7Philadelphia6–1Detroit5–2Los Angeles5–2Dallas5–2Atlanta4–3
8Philadelphia7–1Detroit5–3L.A., Atlanta5–3Dallas6–2L.A., Atlanta5–3
9Philadelphia8–1Detroit6–3L.A., Atlanta6–3Dallas7–2L.A., Atlanta6–3
10Philadelphia9–1Detroit6–4Atlanta7–3Dallas7–3Los Angeles6–4
11Philadelphia10–1Detroit, Minnesota6–5Atlanta8–3Dallas8–3Los Angeles7–4
12Philadelphia11–1Detroit7–5Atlanta9–3Dallas9–3Los Angeles8–4
13Philadelphia11–2Detroit, Minnesota7–6Atlanta10–3Dallas10–3Los Angeles9–4
14Philadelphia, Dallas11–3Minnesota8–6Atlanta11–3Philadelphia, Dallas11–3Los Angeles9–5
15Philadelphia12–3Minnesota9–6Atlanta12–3Dallas11–4Los Angeles10–5
16 Philadelphia 12–4 Minnesota 9–7 Atlanta 12–4 Dallas 12–4 Los Angeles 11–5

American Football Conference

Week AFC East AFC Central AFC West Wild Card Wild Card
13 teams1–0 Pittsburgh 1–0 S.D., Oakland 1–0
2 Buffalo 2–0Pittsburgh2–0San Diego2–0
3Buffalo3–0Pittsburgh, Houston 2–1San Diego3–0Pitt., Hou., Miami, N.E., Oak.2–1
4Buffalo4–0Pittsburgh, Houston3–1San Diego4–04 teams3–1 Baltimore, Cleveland, Oak., Seattle 2–2
5Buffalo5–0Pittsburgh4–1San Diego4–1 New England 4–1Miami, Baltimore, Houston, Seattle3–2
6Buffalo, N.E.5–1Pittsburgh4–2San Diego4–2Buffalo, N.E.5–1Baltimore4–2
7New England6–1Pittsburgh, Cle., Hou.4–3San Diego5–2Buffalo5–26 teams4–3
8Buffalo, N.E.6–2Cleveland, Houston5–3S.D., Oakland5–3Buffalo, N.E.6–24 teams5–3
9New England7–2Cleveland, Houston6–3S.D., Oakland6–35 teams6–3Baltimore, Pittsburgh5–4
10Buffalo, N.E.7–3Cleveland, Houston7–3Oakland7–34 teams7–3Pittsburgh, San Diego6–4
11Buffalo8–3Houston8–3Oakland8–34 teams7–4Miami, Baltimore, Denver 6–5
12Buffalo9–3Cleveland, Houston8–4S.D., Oakland8–45 teams8–4Pittsburgh, Denver7–5
13Buffalo9–4Cleveland9–4S.D., Oakland9–4S.D., Oakland9–4New England, Pittsburgh, Houston8–5
14Buffalo10–4Cleveland10–4S.D., Oakland9–5S.D., Oak., Hou.9–5N.E., Pittsburgh8–6
15Buffalo10–5Cleveland, Houston10–5S.D., Oakland10–5Cle., Hou., S.D., Oak.10–5N.E., Pittsburgh9–6
16 Buffalo 11–5 Cleveland 11–5 San Diego 11–5 Oakland 11–5 Houston 11–5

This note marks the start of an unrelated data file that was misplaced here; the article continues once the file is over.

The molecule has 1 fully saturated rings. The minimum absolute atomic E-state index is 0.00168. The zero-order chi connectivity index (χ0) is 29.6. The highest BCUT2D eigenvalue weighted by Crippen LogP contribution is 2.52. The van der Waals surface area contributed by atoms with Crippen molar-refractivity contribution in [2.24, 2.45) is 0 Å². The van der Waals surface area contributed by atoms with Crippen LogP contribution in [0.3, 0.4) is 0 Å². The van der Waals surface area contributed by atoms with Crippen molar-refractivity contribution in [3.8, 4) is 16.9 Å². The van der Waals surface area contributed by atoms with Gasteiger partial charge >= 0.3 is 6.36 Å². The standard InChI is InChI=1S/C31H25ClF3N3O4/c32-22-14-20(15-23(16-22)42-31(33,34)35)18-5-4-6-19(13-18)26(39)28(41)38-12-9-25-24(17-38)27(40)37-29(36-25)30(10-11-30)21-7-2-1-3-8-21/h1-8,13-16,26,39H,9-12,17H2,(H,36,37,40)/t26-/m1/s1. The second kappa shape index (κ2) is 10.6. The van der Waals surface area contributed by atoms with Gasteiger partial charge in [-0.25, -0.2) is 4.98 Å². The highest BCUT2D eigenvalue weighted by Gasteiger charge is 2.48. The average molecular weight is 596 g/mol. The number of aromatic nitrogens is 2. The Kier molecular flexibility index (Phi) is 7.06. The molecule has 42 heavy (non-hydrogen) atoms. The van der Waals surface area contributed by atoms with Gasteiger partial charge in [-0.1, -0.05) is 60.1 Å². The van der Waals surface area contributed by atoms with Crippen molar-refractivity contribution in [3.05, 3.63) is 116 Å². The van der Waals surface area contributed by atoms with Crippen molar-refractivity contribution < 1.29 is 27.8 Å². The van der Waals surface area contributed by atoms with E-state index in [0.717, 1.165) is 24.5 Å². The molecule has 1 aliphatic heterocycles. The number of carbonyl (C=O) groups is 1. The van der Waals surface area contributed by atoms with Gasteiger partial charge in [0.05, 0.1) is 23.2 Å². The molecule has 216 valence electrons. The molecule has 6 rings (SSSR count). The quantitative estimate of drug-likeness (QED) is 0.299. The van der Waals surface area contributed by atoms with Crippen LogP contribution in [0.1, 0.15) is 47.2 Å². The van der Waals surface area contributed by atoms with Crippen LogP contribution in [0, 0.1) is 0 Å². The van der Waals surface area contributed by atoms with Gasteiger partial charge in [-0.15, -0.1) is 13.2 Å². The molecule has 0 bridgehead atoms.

Regular season

Scheduling formula

AFC East vs NFC West
AFC Central vs NFC Central
AFC West vs NFC East

Highlights of the 1980 season included:

Final standings



Note: The San Diego Chargers (the AFC 1 seed) did not play the Oakland Raiders (the 4 seed) in the Divisional playoff round because both teams were in the same division.
Jan 4 – Cleveland Stadium
Dec 28 – Oakland–Alameda County Coliseum Jan 11 – Jack Murphy Stadium
2* Cleveland 12
5 Houston 74Oakland34
Jan 3 – Jack Murphy Stadium
4 Oakland 271San Diego27
AFC Championship
3 Buffalo 14
Jan 25 – Louisiana Superdome
1* San Diego 20
Divisional playoffs
Wild Card playoffsA4Oakland27
Jan 4 – Atlanta–Fulton County Stadium
Super Bowl XV
Dec 28 – Texas Stadium Jan 11 – Veterans Stadium
1 Atlanta 27
5 Los Angeles 134Dallas7
Jan 3 – Veterans Stadium
4 Dallas 342Philadelphia20
NFC Championship
3 Minnesota 16
2 Philadelphia 31

Statistical leaders


Points scoredDallas Cowboys (454)
Total yards gainedSan Diego Chargers (6,410)
Yards rushingLos Angeles Rams (2,799)
Yards passingSan Diego Chargers (4,531)
Fewest points allowedPhiladelphia Eagles (222)
Fewest total yards allowedBuffalo Bills (4,101)
Fewest rushing yards allowedDetroit Lions (1,599)
Fewest passing yards allowedWashington Redskins (2,171)


Most Valuable Player Brian Sipe, quarterback, Cleveland
Coach of the Year Chuck Knox, Buffalo
Offensive Player of the Year Earl Campbell, running back, Houston Oilers
Defensive Player of the Year Lester Hayes, cornerback, Oakland
Offensive Rookie of the Year Billy Sims, running back, Detroit
Defensive Rookie of the Year Buddy Curry & Al Richardson, linebackers, Atlanta
Man of the Year Harold Carmichael, wide receiver, Philadelphia
Comeback Player of the Year Jim Plunkett, quarterback, Oakland
Super Bowl Most Valuable Player Jim Plunkett, quarterback, Oakland

Coaching changes



Stadium changes

The Los Angeles Rams moved from Los Angeles Memorial Coliseum to Anaheim Stadium

Uniform changes


  1. "NFL.com: Super Bowl XV Recap" . Retrieved January 16, 2014.
  2. 1 2 3 4 Raiders fans reliving the Los Angeles nightmare, The Press Democrat, Phil Barber, Dec. 14, 2015.
  3. Total Football: The Official Encyclopedia of the National Football League (First ed.). 1997. p.  1585. ISBN   0-06-270170-3.